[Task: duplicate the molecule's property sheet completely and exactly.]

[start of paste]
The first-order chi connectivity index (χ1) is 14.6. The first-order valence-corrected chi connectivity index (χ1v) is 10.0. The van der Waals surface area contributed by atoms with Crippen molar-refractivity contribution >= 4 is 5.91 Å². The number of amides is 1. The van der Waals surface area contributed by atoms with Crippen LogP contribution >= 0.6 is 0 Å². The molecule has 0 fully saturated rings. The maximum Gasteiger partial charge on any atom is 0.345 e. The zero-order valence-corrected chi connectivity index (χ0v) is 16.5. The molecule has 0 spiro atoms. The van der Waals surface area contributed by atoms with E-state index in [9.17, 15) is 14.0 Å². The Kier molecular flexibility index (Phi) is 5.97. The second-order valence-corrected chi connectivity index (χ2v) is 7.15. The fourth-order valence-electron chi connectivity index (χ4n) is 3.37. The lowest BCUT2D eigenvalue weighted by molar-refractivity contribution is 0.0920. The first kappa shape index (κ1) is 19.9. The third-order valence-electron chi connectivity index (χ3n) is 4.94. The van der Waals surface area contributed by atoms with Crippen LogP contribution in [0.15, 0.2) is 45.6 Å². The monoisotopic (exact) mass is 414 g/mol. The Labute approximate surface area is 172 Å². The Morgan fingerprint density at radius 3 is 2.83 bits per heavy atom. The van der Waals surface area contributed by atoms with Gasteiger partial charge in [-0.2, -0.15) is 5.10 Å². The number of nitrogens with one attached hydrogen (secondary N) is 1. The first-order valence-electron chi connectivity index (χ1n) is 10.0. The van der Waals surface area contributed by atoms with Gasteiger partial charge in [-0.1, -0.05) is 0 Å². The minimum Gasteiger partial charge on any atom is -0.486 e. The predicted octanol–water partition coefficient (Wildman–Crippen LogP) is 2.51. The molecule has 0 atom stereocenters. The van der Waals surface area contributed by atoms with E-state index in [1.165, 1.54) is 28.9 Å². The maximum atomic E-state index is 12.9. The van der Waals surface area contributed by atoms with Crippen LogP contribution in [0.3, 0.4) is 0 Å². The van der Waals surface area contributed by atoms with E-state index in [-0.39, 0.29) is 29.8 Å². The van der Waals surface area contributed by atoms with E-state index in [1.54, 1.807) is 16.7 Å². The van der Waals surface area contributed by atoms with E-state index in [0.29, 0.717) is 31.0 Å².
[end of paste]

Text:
The first-order chi connectivity index (χ1) is 14.6. The first-order valence-corrected chi connectivity index (χ1v) is 10.0. The van der Waals surface area contributed by atoms with Crippen molar-refractivity contribution >= 4 is 5.91 Å². The number of amides is 1. The van der Waals surface area contributed by atoms with Crippen LogP contribution >= 0.6 is 0 Å². The molecule has 0 fully saturated rings. The maximum Gasteiger partial charge on any atom is 0.345 e. The zero-order valence-corrected chi connectivity index (χ0v) is 16.5. The molecule has 0 spiro atoms. The van der Waals surface area contributed by atoms with E-state index in [9.17, 15) is 14.0 Å². The Kier molecular flexibility index (Phi) is 5.97. The second-order valence-corrected chi connectivity index (χ2v) is 7.15. The fourth-order valence-electron chi connectivity index (χ4n) is 3.37. The lowest BCUT2D eigenvalue weighted by molar-refractivity contribution is 0.0920. The first kappa shape index (κ1) is 19.9. The third-order valence-electron chi connectivity index (χ3n) is 4.94. The van der Waals surface area contributed by atoms with Crippen LogP contribution in [0.15, 0.2) is 45.6 Å². The monoisotopic (exact) mass is 414 g/mol. The Labute approximate surface area is 172 Å². The Morgan fingerprint density at radius 3 is 2.83 bits per heavy atom. The van der Waals surface area contributed by atoms with Gasteiger partial charge in [-0.2, -0.15) is 5.10 Å². The number of nitrogens with one attached hydrogen (secondary N) is 1. The first-order valence-electron chi connectivity index (χ1n) is 10.0. The van der Waals surface area contributed by atoms with Gasteiger partial charge in [-0.1, -0.05) is 0 Å². The minimum Gasteiger partial charge on any atom is -0.486 e. The predicted octanol–water partition coefficient (Wildman–Crippen LogP) is 2.51. The molecule has 0 atom stereocenters. The van der Waals surface area contributed by atoms with E-state index in [1.165, 1.54) is 28.9 Å². The maximum atomic E-state index is 12.9. The van der Waals surface area contributed by atoms with Crippen LogP contribution in [0.3, 0.4) is 0 Å². The van der Waals surface area contributed by atoms with E-state index in [-0.39, 0.29) is 29.8 Å². The van der Waals surface area contributed by atoms with E-state index in [1.54, 1.807) is 16.7 Å². The van der Waals surface area contributed by atoms with E-state index in [0.29, 0.717) is 31.0 Å².